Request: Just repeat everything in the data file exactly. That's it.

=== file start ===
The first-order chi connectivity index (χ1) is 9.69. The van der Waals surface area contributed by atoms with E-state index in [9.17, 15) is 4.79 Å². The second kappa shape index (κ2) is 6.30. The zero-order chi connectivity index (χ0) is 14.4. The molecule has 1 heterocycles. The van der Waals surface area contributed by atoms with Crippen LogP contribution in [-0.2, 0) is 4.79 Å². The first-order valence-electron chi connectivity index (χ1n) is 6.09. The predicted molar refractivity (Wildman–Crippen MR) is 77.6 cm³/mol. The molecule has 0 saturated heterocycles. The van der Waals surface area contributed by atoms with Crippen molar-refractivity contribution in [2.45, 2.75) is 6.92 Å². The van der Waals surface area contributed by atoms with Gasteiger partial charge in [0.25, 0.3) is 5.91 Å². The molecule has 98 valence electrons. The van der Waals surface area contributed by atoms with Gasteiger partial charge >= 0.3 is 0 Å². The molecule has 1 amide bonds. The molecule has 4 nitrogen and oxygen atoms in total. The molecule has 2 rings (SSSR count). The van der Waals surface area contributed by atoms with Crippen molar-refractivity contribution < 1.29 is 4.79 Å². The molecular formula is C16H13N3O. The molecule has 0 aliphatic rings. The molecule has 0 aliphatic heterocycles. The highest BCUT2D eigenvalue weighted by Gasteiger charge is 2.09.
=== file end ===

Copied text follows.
The first-order chi connectivity index (χ1) is 9.69. The van der Waals surface area contributed by atoms with E-state index in [9.17, 15) is 4.79 Å². The second kappa shape index (κ2) is 6.30. The zero-order chi connectivity index (χ0) is 14.4. The molecule has 1 heterocycles. The van der Waals surface area contributed by atoms with Crippen LogP contribution in [-0.2, 0) is 4.79 Å². The first-order valence-electron chi connectivity index (χ1n) is 6.09. The predicted molar refractivity (Wildman–Crippen MR) is 77.6 cm³/mol. The molecule has 0 saturated heterocycles. The van der Waals surface area contributed by atoms with Crippen molar-refractivity contribution in [2.45, 2.75) is 6.92 Å². The van der Waals surface area contributed by atoms with Gasteiger partial charge in [0.25, 0.3) is 5.91 Å². The molecule has 98 valence electrons. The van der Waals surface area contributed by atoms with Gasteiger partial charge >= 0.3 is 0 Å². The molecule has 1 amide bonds. The molecule has 4 nitrogen and oxygen atoms in total. The molecule has 2 rings (SSSR count). The van der Waals surface area contributed by atoms with Crippen molar-refractivity contribution < 1.29 is 4.79 Å². The molecular formula is C16H13N3O. The molecule has 0 aliphatic rings. The molecule has 0 aliphatic heterocycles. The highest BCUT2D eigenvalue weighted by Gasteiger charge is 2.09.